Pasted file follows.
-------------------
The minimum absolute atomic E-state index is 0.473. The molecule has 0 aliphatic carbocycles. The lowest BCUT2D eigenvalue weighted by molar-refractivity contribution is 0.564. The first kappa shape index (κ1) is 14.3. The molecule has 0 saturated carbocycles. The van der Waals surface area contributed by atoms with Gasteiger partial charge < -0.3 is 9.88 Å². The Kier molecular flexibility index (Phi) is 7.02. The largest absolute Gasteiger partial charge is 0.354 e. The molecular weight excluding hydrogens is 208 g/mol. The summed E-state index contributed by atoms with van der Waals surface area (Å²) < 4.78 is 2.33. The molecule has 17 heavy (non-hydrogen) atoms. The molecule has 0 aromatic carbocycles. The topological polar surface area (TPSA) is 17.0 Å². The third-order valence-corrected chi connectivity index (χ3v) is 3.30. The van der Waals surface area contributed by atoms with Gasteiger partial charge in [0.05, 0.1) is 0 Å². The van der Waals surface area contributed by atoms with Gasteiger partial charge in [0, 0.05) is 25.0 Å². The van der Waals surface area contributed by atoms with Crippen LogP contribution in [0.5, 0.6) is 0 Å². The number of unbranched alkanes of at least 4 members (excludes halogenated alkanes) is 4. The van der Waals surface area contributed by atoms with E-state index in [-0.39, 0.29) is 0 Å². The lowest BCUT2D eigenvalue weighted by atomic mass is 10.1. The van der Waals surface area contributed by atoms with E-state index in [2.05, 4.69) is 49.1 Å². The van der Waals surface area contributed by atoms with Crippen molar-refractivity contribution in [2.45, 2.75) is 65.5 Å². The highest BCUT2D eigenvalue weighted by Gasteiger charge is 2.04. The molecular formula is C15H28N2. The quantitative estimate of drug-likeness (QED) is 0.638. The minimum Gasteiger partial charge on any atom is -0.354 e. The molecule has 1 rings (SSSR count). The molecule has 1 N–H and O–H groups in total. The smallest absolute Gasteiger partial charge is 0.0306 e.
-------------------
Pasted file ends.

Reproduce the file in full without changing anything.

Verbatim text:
The minimum absolute atomic E-state index is 0.473. The molecule has 0 aliphatic carbocycles. The lowest BCUT2D eigenvalue weighted by molar-refractivity contribution is 0.564. The first kappa shape index (κ1) is 14.3. The molecule has 0 saturated carbocycles. The van der Waals surface area contributed by atoms with Gasteiger partial charge < -0.3 is 9.88 Å². The Kier molecular flexibility index (Phi) is 7.02. The largest absolute Gasteiger partial charge is 0.354 e. The molecular weight excluding hydrogens is 208 g/mol. The summed E-state index contributed by atoms with van der Waals surface area (Å²) < 4.78 is 2.33. The molecule has 17 heavy (non-hydrogen) atoms. The molecule has 0 aromatic carbocycles. The topological polar surface area (TPSA) is 17.0 Å². The third-order valence-corrected chi connectivity index (χ3v) is 3.30. The van der Waals surface area contributed by atoms with Gasteiger partial charge in [0.05, 0.1) is 0 Å². The van der Waals surface area contributed by atoms with Gasteiger partial charge in [0, 0.05) is 25.0 Å². The van der Waals surface area contributed by atoms with Crippen LogP contribution in [0.5, 0.6) is 0 Å². The number of unbranched alkanes of at least 4 members (excludes halogenated alkanes) is 4. The van der Waals surface area contributed by atoms with E-state index in [-0.39, 0.29) is 0 Å². The lowest BCUT2D eigenvalue weighted by atomic mass is 10.1. The van der Waals surface area contributed by atoms with E-state index in [2.05, 4.69) is 49.1 Å². The van der Waals surface area contributed by atoms with Crippen molar-refractivity contribution in [2.45, 2.75) is 65.5 Å². The highest BCUT2D eigenvalue weighted by Gasteiger charge is 2.04. The molecular formula is C15H28N2. The quantitative estimate of drug-likeness (QED) is 0.638. The minimum Gasteiger partial charge on any atom is -0.354 e. The molecule has 1 rings (SSSR count). The molecule has 1 N–H and O–H groups in total. The smallest absolute Gasteiger partial charge is 0.0306 e.